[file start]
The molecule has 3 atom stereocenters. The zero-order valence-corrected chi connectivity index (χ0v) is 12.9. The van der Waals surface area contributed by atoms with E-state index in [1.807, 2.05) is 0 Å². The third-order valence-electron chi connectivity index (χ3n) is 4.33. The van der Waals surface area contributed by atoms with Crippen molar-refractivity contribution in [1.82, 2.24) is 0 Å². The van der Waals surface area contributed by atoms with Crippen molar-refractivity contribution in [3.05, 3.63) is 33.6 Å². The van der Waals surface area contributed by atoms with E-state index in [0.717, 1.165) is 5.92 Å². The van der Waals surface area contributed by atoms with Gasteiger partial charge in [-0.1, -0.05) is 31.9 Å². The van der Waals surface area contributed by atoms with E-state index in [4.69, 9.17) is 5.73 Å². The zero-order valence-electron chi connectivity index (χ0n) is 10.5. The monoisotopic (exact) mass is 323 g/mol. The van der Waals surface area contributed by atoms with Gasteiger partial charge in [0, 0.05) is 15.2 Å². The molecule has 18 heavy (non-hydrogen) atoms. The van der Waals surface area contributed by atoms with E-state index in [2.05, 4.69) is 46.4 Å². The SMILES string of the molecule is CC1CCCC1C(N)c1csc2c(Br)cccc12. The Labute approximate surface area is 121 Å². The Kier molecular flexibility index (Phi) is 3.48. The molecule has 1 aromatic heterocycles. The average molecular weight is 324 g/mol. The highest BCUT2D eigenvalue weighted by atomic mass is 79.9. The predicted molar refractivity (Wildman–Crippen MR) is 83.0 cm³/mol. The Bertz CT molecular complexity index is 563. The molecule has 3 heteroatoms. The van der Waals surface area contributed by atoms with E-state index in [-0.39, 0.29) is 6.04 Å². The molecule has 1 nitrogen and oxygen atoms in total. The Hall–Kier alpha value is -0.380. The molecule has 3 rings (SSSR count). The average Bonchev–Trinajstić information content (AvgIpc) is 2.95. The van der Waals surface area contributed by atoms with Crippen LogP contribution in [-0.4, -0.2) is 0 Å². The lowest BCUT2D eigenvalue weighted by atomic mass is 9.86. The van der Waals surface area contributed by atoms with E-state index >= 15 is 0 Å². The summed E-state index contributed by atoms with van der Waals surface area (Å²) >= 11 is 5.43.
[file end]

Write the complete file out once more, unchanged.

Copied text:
The molecule has 3 atom stereocenters. The zero-order valence-corrected chi connectivity index (χ0v) is 12.9. The van der Waals surface area contributed by atoms with E-state index in [1.807, 2.05) is 0 Å². The third-order valence-electron chi connectivity index (χ3n) is 4.33. The van der Waals surface area contributed by atoms with Crippen molar-refractivity contribution in [1.82, 2.24) is 0 Å². The van der Waals surface area contributed by atoms with Crippen molar-refractivity contribution in [3.05, 3.63) is 33.6 Å². The van der Waals surface area contributed by atoms with E-state index in [0.717, 1.165) is 5.92 Å². The van der Waals surface area contributed by atoms with Gasteiger partial charge in [-0.1, -0.05) is 31.9 Å². The van der Waals surface area contributed by atoms with E-state index in [4.69, 9.17) is 5.73 Å². The zero-order valence-electron chi connectivity index (χ0n) is 10.5. The monoisotopic (exact) mass is 323 g/mol. The van der Waals surface area contributed by atoms with Gasteiger partial charge in [0, 0.05) is 15.2 Å². The molecule has 18 heavy (non-hydrogen) atoms. The van der Waals surface area contributed by atoms with E-state index in [2.05, 4.69) is 46.4 Å². The SMILES string of the molecule is CC1CCCC1C(N)c1csc2c(Br)cccc12. The Labute approximate surface area is 121 Å². The Kier molecular flexibility index (Phi) is 3.48. The molecule has 1 aromatic heterocycles. The average molecular weight is 324 g/mol. The highest BCUT2D eigenvalue weighted by atomic mass is 79.9. The predicted molar refractivity (Wildman–Crippen MR) is 83.0 cm³/mol. The Bertz CT molecular complexity index is 563. The molecule has 3 heteroatoms. The van der Waals surface area contributed by atoms with E-state index in [-0.39, 0.29) is 6.04 Å². The molecule has 1 nitrogen and oxygen atoms in total. The Hall–Kier alpha value is -0.380. The molecule has 3 rings (SSSR count). The average Bonchev–Trinajstić information content (AvgIpc) is 2.95. The van der Waals surface area contributed by atoms with Crippen LogP contribution in [-0.4, -0.2) is 0 Å². The lowest BCUT2D eigenvalue weighted by atomic mass is 9.86. The van der Waals surface area contributed by atoms with E-state index >= 15 is 0 Å². The summed E-state index contributed by atoms with van der Waals surface area (Å²) >= 11 is 5.43.